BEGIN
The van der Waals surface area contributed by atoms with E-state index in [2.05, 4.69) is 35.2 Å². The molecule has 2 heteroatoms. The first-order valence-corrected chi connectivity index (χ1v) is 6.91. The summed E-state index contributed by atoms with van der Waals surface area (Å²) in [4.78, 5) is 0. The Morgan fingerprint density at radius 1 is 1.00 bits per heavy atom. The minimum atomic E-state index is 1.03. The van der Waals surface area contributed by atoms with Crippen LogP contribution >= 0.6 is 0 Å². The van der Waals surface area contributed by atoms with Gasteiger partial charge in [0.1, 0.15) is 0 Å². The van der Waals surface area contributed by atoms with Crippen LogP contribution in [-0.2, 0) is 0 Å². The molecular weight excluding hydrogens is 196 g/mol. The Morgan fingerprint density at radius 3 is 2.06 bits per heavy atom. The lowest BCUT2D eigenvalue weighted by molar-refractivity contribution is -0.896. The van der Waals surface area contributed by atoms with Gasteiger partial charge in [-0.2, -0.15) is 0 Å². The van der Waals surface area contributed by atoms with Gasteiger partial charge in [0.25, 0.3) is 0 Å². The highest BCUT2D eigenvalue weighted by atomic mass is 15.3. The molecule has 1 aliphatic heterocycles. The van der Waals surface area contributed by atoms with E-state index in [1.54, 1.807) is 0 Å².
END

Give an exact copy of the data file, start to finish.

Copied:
The van der Waals surface area contributed by atoms with E-state index in [2.05, 4.69) is 35.2 Å². The molecule has 2 heteroatoms. The first-order valence-corrected chi connectivity index (χ1v) is 6.91. The summed E-state index contributed by atoms with van der Waals surface area (Å²) in [4.78, 5) is 0. The Morgan fingerprint density at radius 1 is 1.00 bits per heavy atom. The minimum atomic E-state index is 1.03. The van der Waals surface area contributed by atoms with Crippen LogP contribution >= 0.6 is 0 Å². The van der Waals surface area contributed by atoms with Gasteiger partial charge in [0.1, 0.15) is 0 Å². The van der Waals surface area contributed by atoms with Crippen LogP contribution in [-0.2, 0) is 0 Å². The molecular weight excluding hydrogens is 196 g/mol. The Morgan fingerprint density at radius 3 is 2.06 bits per heavy atom. The lowest BCUT2D eigenvalue weighted by molar-refractivity contribution is -0.896. The van der Waals surface area contributed by atoms with Gasteiger partial charge in [-0.2, -0.15) is 0 Å². The van der Waals surface area contributed by atoms with Gasteiger partial charge in [0.25, 0.3) is 0 Å². The highest BCUT2D eigenvalue weighted by atomic mass is 15.3. The molecule has 1 aliphatic heterocycles. The van der Waals surface area contributed by atoms with E-state index in [1.54, 1.807) is 0 Å².